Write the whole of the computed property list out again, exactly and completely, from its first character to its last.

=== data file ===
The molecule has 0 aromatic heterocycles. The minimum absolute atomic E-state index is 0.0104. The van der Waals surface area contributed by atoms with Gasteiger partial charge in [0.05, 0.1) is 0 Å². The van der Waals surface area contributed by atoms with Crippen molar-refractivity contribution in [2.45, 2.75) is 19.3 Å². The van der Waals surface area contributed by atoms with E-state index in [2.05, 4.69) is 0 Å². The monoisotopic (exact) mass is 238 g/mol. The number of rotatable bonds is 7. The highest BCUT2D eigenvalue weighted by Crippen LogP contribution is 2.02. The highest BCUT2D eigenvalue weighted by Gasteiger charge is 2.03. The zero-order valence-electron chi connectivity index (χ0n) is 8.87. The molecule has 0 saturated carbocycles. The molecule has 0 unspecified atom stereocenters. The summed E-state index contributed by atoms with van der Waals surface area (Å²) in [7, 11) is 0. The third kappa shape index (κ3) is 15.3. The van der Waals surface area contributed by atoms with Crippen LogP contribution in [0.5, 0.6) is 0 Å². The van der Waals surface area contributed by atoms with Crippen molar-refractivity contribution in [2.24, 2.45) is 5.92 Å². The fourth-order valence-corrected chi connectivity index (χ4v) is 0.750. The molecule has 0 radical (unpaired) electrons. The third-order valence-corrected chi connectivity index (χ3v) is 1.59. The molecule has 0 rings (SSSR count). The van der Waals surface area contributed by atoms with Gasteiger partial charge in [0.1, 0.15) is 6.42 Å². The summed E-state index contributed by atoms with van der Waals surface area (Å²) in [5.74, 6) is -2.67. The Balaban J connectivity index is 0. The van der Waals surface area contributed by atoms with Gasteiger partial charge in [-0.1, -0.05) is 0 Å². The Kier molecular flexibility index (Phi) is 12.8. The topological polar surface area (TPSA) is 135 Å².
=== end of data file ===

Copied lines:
The molecule has 0 aromatic heterocycles. The minimum absolute atomic E-state index is 0.0104. The van der Waals surface area contributed by atoms with Gasteiger partial charge in [0.05, 0.1) is 0 Å². The van der Waals surface area contributed by atoms with Crippen molar-refractivity contribution in [2.45, 2.75) is 19.3 Å². The van der Waals surface area contributed by atoms with E-state index in [2.05, 4.69) is 0 Å². The monoisotopic (exact) mass is 238 g/mol. The number of rotatable bonds is 7. The highest BCUT2D eigenvalue weighted by Crippen LogP contribution is 2.02. The highest BCUT2D eigenvalue weighted by Gasteiger charge is 2.03. The zero-order valence-electron chi connectivity index (χ0n) is 8.87. The molecule has 0 saturated carbocycles. The molecule has 0 unspecified atom stereocenters. The summed E-state index contributed by atoms with van der Waals surface area (Å²) in [7, 11) is 0. The third kappa shape index (κ3) is 15.3. The van der Waals surface area contributed by atoms with Crippen LogP contribution in [0.5, 0.6) is 0 Å². The van der Waals surface area contributed by atoms with Crippen molar-refractivity contribution in [2.24, 2.45) is 5.92 Å². The fourth-order valence-corrected chi connectivity index (χ4v) is 0.750. The molecule has 0 radical (unpaired) electrons. The third-order valence-corrected chi connectivity index (χ3v) is 1.59. The molecule has 0 rings (SSSR count). The van der Waals surface area contributed by atoms with Gasteiger partial charge in [0.1, 0.15) is 6.42 Å². The summed E-state index contributed by atoms with van der Waals surface area (Å²) in [5.74, 6) is -2.67. The Balaban J connectivity index is 0. The van der Waals surface area contributed by atoms with Gasteiger partial charge in [-0.1, -0.05) is 0 Å². The Kier molecular flexibility index (Phi) is 12.8. The topological polar surface area (TPSA) is 135 Å².